Telehealth is coming to the hearing care profession, and it will be everywhere from a pediatrician handing you the Georgia Tech Remotoscope attachment for your iPhone to monitor your child’s ear infection, to the Sydney Cochlear Implant Centre (SCIC) remotely MAPping CI’s across Australia and throughout the South Pacific, to speech-language pathologists providing “clinical face time” to clients in rural areas, to Bristol PA-based America Hears and Melbourne-based partner Blamey & Saunders (formerly Australia Hears) remotely programming hearing aids, to using online auditory rehabilitation programs such as Neurotone’s LACE with patient compliance monitoring integrated into Sycle.Net practice management software, to CI’s e-mailing implant and processor health & reliability data silently in the background… And so much more, still to be dreamed up.
In this article:
• Benefits of Telehealth
• Telehealth in the Hearing Aid Professional setting
• Step-by-step instructions for enabling Telehealth for the ReSound Alera and Verso, and Widex Clear, Super and Dream hearing aids
There are numerous benefits to using Telehealth in hearing care:
- In situ resolution of hearing aid & CI performance issues while the patient is in the actual work or school environment;
- Access for both routine appointments and emergency problem resolution from early morning to late at night when a pool of clinicians is available across multiple time zones;
- Top professionals in the field can see more patients for difficult-to-solve problems beyond the abilities of the local clinician;
- Access to the physician or hearing care professionals when the office is closed, or when the clinician is traveling;
- Patient convenience in not having to travel in city traffic or long distances;
- Access to quality hearing care for shut-ins without expensive and time consuming ambulette transportation;
- Resolving problems while the patient is traveling.
Of the various issues above, two are worth delving into, because they are not readily apparent:
1) In situ resolution of hearing aid & CI performance issues while the patient is in the actual work or school environment: For example, let’s say a nurse is having trouble performing auscultation, a student needs her FM/mic balance adjusted, or a bartender is having trouble understanding the waitress. Under the current health care delivery paradigm, the nurse would have to take off from work and bring her gear with her for a simple adjustment, the student would wait a few days until the school district audiologist showed up… And the bartender would be pretty much SOL, having to return numerous times for trial-and-error problem resolution relying on his problem descriptions. For all three of these scenarios, Telehealth allows the hearing care professional to rapidly and effectively resolve problems when and where they are occurring;
2) Access for both routine appointments and emergency problem resolution from early morning to late at night when a pool of clinicians is available across multiple time zones. Let’s say you’re the Chief Audiologist for the Veterans Administration, supervising over 520 audiologists and hundreds more dispensers and technicians, who dispense 18% of all hearing aids in the United States across six time zones from Maine to Hawai’i, from Florida to Alaska: Telehealth will enable both flex-time and telecommuting for your professional Federal employees, while at the same time speeding access and reducing traveling and lost work time for our Heroes.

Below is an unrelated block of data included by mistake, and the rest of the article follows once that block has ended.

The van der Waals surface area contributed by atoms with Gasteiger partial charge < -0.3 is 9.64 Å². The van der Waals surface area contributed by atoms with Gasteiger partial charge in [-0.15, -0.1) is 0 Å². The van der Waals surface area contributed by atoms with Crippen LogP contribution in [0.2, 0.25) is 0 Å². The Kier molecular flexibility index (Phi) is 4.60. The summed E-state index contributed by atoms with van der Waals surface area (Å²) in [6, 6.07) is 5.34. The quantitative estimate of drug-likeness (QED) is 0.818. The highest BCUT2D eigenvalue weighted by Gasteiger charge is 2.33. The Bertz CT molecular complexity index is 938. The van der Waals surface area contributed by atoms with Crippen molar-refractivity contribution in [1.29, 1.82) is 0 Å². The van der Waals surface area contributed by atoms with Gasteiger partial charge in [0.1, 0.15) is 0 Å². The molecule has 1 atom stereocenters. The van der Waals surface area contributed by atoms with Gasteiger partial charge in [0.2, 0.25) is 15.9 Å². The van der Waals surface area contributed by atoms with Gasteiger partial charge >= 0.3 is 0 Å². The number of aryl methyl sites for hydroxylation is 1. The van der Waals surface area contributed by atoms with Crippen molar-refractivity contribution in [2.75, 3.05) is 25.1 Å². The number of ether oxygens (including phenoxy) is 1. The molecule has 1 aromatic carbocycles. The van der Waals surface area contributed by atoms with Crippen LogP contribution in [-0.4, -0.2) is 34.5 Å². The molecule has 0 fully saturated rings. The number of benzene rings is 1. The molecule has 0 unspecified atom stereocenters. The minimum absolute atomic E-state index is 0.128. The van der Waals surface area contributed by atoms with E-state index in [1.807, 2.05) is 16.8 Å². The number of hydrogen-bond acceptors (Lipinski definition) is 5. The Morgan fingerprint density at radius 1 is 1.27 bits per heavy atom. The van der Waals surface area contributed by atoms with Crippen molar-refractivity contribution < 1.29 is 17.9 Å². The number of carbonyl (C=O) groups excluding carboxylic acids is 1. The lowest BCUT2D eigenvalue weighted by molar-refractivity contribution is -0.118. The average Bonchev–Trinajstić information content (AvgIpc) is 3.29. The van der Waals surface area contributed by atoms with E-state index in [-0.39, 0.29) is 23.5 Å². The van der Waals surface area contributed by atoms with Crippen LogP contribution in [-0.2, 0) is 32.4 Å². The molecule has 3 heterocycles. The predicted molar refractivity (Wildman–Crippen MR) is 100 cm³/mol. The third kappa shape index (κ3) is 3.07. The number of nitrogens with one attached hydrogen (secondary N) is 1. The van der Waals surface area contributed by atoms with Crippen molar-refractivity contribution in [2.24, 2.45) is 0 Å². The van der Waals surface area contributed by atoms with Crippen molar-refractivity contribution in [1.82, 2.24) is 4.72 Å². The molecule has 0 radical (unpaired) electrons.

Although an unspoken taboo among hearing aid professionals, Telehealth enables one additional patient benefit: Self-programming by tech-savvy patients if they so choose, which we at The Hearing Blog endorse. It is worth reminding the skeptical reader that there are other things besides setting gain, which are suitable to user adjustments, such as noise reduction, anti-feedback, and expansion strength, directional microphone adaptivity, hearing aid mic ↔ DAI/FM mix ratio, and configuring the Music program for maximum enjoyment.
Our friend Elaine Saunders PhD of the aforementioned Blamey & Saunders has a brilliant analogy, comparing self-fit hearing aids to adjusting the temperature of your morning shower:
I can’t understand why hearing aids are usually just fitted to an audiogram. Hearing aids need to work well in everyday sound levels, but typically they are set up to predictions — And there seems to be a whole industry engaged in developing predictions [Editor's note: Dr Saunders is talking about statistically determined fitting prescription models falling into the universal category such as CAM2, DSL-5.0 and NAL-NL2, and those falling into proprietary category from each major hearing aid manufacturer based on their own clinical research and statistical analysis] – which don’t work very well, so that you have to have a highly qualified professional tweak it away from the prediction. It made me think of an analogy with my shower. My shower has a somewhat unintuitive mixer tap. The angle from the wall (tipping the handle towards me) determines the flow, and the rotation of the handle determines the temperature. However, the control for the flow works slightly differently for the hot and the cold. To deal with this in the morning I fiddle with the temperature till the water flow and the temperature are comfortable.
Taking the hearing aid analogy though, I would set up the “cold” to determine what the coldest water temperature that I could tolerate was. Then I would call in a tertiary qualified professional to load in a formula to set up the overall temperature to what it should be (based on overage preferences) then another tertiary qualified person would “tweak” the setting away from the prediction to what I am prepared to use. They might even do some thermometer checks to make sure that my temperature judgements were suitable. Hmmm…
As we somewhat alluded to in the opening paragraph, Telehealth is becoming quite popular in Australia, where except for four densely populated cities many of the remainder of the 22 million people on the continent live far away from their excellent facilities, often necessitating expensive air travel for routine appointments. Australia’s HEARing Cooperative Research Centre (“HEARing CRC”) is actively conducting R&D aimed at improving hearing health delivery to the Outback and nearby Pacific neighbors. From this October 25th 2012 article by HearingCRC: